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In schools and churches across Lagos State, her voice has been heard counseling students and parents. Boldly, like a lioness, she tells parents that they are failing in their responsibilities towards their families.

Dr. Celine Njoku, spokesperson of the Counseling Association of Nigeria, Dr Celine Njoku, is deeply pained that children are being psychologically scarred by the horrible experiences some of them pass through due to the fact parents have abdicated their traditional roles in their families with the result that moral decadence is permeating homes.

Recounting the harrowing experience of a teenage girl trapped in an incestuous relationship with her elder brother, Njoku told Sunday Sun in an interview: 'Last week, a 16-year-old girl ran to me at Agboju in Lagos State and told me that her cousin wants to sleep with her

. I believe the girl might have known me from these schools I visit. But when I probed her further, she told me it was not her cousin after all but her own brother. She said she no longer calls her brother because he was always coming to have sex with her. Her elder brother, about 20 years old, has been sleeping with her.

'These are children from the same parents. I advised the victim to tell her mother but she refused. And when I pleaded with her to take me to her mother, she also refused. So, the incest goes on right under the roof of their parents.'

She also narrated a similar incident involving a 16-year-old girl that had a child for her biological father, describing such abuse as a failure of parental responsibility.

According to Njoku, many marriages are perched precariously on the cliff of perdition. The high failure rate of marriages in the society, she argues, could be blamed on wrong choice of spouse. To marry a wrong spouse is to dine with the devil, she warns.

Njoku cites the innumerable cases of divorce waiting to be heard in courts, blaming the crisis on women. She says the initial desire for wealth and other ephemeral glories among ladies when considering prospective suitors could be the genesis of marital doom. Material possessions often lure these ladies to the devil's paradise where weeping and gnashing of teeth become their daily bread, she says.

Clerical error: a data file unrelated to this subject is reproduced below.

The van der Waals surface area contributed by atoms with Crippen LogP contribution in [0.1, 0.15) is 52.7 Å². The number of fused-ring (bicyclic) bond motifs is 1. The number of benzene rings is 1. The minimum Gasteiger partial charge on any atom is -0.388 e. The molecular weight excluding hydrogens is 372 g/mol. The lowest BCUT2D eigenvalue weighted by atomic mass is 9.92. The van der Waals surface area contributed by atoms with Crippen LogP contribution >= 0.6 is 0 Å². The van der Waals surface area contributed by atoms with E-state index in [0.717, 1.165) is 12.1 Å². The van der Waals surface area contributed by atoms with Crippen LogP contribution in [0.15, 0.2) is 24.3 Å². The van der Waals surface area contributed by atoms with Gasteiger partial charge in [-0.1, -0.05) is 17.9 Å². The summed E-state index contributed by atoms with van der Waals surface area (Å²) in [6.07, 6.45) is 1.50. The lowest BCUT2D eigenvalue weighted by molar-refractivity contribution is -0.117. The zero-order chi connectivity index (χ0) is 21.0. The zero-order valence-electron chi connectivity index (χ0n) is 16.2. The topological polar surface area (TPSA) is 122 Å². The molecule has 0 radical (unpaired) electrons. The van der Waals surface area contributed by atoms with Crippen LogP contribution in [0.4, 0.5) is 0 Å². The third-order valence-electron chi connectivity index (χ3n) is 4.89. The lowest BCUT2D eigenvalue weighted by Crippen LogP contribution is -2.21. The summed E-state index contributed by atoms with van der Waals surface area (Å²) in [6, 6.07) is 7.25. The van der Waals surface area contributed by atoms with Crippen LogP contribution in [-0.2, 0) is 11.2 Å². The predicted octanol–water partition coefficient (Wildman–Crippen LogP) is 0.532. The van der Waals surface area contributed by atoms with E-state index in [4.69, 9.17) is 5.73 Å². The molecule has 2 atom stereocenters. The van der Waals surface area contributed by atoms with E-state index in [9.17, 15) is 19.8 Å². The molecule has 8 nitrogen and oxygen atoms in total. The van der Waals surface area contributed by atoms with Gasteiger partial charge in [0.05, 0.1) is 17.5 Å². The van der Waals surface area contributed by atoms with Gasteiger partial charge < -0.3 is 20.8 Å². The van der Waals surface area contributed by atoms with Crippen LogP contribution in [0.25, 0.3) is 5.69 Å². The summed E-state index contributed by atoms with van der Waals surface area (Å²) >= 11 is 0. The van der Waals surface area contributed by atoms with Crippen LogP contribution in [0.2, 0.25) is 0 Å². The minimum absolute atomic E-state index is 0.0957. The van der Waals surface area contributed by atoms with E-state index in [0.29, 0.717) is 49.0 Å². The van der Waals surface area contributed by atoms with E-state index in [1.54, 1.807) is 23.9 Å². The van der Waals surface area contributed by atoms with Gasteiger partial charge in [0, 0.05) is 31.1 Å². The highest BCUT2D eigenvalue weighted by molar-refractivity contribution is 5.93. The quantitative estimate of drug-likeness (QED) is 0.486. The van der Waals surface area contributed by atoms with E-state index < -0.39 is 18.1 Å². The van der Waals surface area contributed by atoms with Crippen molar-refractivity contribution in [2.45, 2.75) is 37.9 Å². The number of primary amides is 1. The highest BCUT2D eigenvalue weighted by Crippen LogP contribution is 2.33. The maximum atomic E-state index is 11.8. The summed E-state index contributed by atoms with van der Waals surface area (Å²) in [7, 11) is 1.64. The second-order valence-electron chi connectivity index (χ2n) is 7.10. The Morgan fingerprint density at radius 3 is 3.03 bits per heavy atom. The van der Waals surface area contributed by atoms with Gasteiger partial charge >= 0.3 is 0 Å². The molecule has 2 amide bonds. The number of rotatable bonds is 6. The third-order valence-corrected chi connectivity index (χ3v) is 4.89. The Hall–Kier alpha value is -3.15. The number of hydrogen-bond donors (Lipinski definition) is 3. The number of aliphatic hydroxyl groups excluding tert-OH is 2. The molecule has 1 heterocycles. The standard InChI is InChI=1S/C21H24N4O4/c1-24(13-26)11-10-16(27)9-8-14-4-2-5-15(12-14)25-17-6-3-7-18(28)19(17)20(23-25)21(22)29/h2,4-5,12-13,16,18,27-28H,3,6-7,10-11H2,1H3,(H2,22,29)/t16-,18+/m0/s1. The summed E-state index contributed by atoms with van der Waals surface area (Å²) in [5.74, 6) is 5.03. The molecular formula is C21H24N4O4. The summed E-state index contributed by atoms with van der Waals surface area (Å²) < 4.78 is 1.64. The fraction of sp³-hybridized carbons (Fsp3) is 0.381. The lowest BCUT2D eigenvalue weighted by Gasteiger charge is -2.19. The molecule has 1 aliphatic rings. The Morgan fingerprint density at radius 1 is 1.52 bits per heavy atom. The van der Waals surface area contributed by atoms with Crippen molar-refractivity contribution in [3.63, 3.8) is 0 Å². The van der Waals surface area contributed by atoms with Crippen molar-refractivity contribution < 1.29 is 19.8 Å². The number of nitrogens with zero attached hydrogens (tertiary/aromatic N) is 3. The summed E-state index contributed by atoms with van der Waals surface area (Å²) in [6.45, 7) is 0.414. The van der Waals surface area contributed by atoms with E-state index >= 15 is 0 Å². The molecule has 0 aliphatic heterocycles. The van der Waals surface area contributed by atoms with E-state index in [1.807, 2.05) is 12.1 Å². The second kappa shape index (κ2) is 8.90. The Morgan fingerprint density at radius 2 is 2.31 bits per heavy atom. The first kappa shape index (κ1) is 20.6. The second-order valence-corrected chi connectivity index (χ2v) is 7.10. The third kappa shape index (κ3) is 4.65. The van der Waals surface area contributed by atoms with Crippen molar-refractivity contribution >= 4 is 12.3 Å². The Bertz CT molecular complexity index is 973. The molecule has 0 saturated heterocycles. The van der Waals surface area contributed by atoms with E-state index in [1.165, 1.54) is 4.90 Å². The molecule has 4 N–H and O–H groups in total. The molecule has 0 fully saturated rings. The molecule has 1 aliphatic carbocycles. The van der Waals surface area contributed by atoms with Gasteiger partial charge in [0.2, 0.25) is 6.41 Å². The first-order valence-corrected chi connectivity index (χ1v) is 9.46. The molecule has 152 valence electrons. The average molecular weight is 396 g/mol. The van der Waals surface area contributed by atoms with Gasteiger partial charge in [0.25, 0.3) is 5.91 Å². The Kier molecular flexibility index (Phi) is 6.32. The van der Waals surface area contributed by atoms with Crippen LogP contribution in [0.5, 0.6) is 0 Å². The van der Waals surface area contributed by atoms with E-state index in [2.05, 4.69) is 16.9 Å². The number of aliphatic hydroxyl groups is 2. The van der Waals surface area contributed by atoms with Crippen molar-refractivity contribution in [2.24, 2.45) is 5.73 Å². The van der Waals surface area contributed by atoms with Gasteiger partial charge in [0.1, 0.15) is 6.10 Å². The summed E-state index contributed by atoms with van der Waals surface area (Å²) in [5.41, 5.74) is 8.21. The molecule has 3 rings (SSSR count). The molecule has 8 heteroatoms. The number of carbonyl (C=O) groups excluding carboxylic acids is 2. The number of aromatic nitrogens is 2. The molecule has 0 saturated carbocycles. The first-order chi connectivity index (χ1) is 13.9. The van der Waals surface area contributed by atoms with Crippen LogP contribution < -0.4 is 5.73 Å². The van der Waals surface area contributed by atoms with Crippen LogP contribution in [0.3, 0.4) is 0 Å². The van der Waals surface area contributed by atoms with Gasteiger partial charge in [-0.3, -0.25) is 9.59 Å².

Her words: 'Marriages are crashing daily like a pack of cards. I have to blame the mothers. In short, they don't even know that God ordained marriage. I attended a wedding two months ago. The lady was a medical doctor but the husband did not go beyond Primary-4. Tell me, what are they going to talk about? We don't choose a spouse because of the money, prestige or good job. The choice should be based on love and compatibility. I have been handling cases like that. That is why so many marriages are failing. People fail to understand the sacredness of marriage, the only institution that God ordained.'

One major concern of Njoku is the growing addiction of people to pornography, which she says has made some married men and teenagers become captives of obscenity. Exposure to pornographic materials could interfere with a child's development or identity and subsequently lead to sexual perversion, she explains.

'Pornography is tearing many families apart. People that watch pornographic movies live in a fantasy world. If they are not watching these materials, they will be conjuring pictures in their minds.